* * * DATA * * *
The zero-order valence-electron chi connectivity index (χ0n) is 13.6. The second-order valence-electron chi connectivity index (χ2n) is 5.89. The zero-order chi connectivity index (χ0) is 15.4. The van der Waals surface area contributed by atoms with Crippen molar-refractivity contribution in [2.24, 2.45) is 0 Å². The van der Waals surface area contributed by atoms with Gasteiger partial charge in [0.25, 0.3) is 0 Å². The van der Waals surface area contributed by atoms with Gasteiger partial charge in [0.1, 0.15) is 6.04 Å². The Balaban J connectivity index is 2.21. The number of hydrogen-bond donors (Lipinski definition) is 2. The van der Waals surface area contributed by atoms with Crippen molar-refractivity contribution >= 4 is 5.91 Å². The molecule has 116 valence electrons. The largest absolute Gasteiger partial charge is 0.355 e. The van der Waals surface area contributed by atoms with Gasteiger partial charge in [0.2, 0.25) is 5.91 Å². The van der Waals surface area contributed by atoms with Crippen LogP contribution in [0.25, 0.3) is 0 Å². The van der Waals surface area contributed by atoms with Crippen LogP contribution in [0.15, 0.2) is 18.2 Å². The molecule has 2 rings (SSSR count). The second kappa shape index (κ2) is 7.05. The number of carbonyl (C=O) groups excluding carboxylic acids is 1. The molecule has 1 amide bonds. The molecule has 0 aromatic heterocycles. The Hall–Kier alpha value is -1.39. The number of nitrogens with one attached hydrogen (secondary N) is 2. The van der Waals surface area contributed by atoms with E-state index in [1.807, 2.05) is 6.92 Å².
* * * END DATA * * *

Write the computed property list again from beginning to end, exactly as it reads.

The zero-order valence-electron chi connectivity index (χ0n) is 13.6. The second-order valence-electron chi connectivity index (χ2n) is 5.89. The zero-order chi connectivity index (χ0) is 15.4. The van der Waals surface area contributed by atoms with Crippen molar-refractivity contribution in [2.24, 2.45) is 0 Å². The van der Waals surface area contributed by atoms with Gasteiger partial charge in [0.25, 0.3) is 0 Å². The van der Waals surface area contributed by atoms with Gasteiger partial charge in [0.1, 0.15) is 6.04 Å². The Balaban J connectivity index is 2.21. The number of hydrogen-bond donors (Lipinski definition) is 2. The van der Waals surface area contributed by atoms with Crippen molar-refractivity contribution >= 4 is 5.91 Å². The molecule has 116 valence electrons. The largest absolute Gasteiger partial charge is 0.355 e. The van der Waals surface area contributed by atoms with Gasteiger partial charge in [0.2, 0.25) is 5.91 Å². The van der Waals surface area contributed by atoms with Crippen LogP contribution in [0.25, 0.3) is 0 Å². The van der Waals surface area contributed by atoms with Crippen LogP contribution in [0.15, 0.2) is 18.2 Å². The molecule has 2 rings (SSSR count). The second kappa shape index (κ2) is 7.05. The number of carbonyl (C=O) groups excluding carboxylic acids is 1. The molecule has 1 amide bonds. The molecule has 0 aromatic heterocycles. The Hall–Kier alpha value is -1.39. The number of nitrogens with one attached hydrogen (secondary N) is 2. The van der Waals surface area contributed by atoms with E-state index in [1.807, 2.05) is 6.92 Å².